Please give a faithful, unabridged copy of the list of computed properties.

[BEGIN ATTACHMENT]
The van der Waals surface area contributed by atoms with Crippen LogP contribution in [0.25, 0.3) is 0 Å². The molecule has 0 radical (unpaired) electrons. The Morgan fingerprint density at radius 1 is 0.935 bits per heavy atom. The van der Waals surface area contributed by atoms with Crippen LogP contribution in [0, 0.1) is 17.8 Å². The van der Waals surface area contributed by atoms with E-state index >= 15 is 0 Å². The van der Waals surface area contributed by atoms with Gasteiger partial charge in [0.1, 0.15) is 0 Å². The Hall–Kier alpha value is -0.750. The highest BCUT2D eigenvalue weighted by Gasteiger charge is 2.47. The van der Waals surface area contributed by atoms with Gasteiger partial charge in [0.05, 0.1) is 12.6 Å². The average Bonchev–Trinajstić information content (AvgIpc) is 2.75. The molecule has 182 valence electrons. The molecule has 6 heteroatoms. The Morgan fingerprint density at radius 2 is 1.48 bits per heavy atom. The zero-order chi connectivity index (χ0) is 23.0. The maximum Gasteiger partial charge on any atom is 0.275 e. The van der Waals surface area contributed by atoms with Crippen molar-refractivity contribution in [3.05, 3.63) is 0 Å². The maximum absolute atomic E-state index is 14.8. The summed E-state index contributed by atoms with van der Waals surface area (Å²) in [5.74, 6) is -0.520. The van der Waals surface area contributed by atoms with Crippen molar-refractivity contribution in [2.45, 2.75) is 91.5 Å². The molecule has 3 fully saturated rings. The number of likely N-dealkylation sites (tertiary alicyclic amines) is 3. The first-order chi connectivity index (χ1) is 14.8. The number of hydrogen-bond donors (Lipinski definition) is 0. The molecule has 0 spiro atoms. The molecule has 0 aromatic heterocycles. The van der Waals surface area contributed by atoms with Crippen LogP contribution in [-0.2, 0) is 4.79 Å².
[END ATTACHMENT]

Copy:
The van der Waals surface area contributed by atoms with Crippen LogP contribution in [0.25, 0.3) is 0 Å². The molecule has 0 radical (unpaired) electrons. The Morgan fingerprint density at radius 1 is 0.935 bits per heavy atom. The van der Waals surface area contributed by atoms with Crippen LogP contribution in [0, 0.1) is 17.8 Å². The van der Waals surface area contributed by atoms with E-state index >= 15 is 0 Å². The van der Waals surface area contributed by atoms with Gasteiger partial charge in [0.1, 0.15) is 0 Å². The Hall–Kier alpha value is -0.750. The highest BCUT2D eigenvalue weighted by Gasteiger charge is 2.47. The van der Waals surface area contributed by atoms with Gasteiger partial charge in [0.05, 0.1) is 12.6 Å². The average Bonchev–Trinajstić information content (AvgIpc) is 2.75. The molecule has 182 valence electrons. The molecule has 6 heteroatoms. The Morgan fingerprint density at radius 2 is 1.48 bits per heavy atom. The zero-order chi connectivity index (χ0) is 23.0. The maximum Gasteiger partial charge on any atom is 0.275 e. The van der Waals surface area contributed by atoms with Crippen molar-refractivity contribution in [3.05, 3.63) is 0 Å². The maximum absolute atomic E-state index is 14.8. The summed E-state index contributed by atoms with van der Waals surface area (Å²) in [5.74, 6) is -0.520. The van der Waals surface area contributed by atoms with Crippen molar-refractivity contribution in [2.45, 2.75) is 91.5 Å². The molecule has 3 fully saturated rings. The number of likely N-dealkylation sites (tertiary alicyclic amines) is 3. The first-order chi connectivity index (χ1) is 14.8. The number of hydrogen-bond donors (Lipinski definition) is 0. The molecule has 0 spiro atoms. The molecule has 0 aromatic heterocycles. The van der Waals surface area contributed by atoms with Crippen LogP contribution in [-0.2, 0) is 4.79 Å².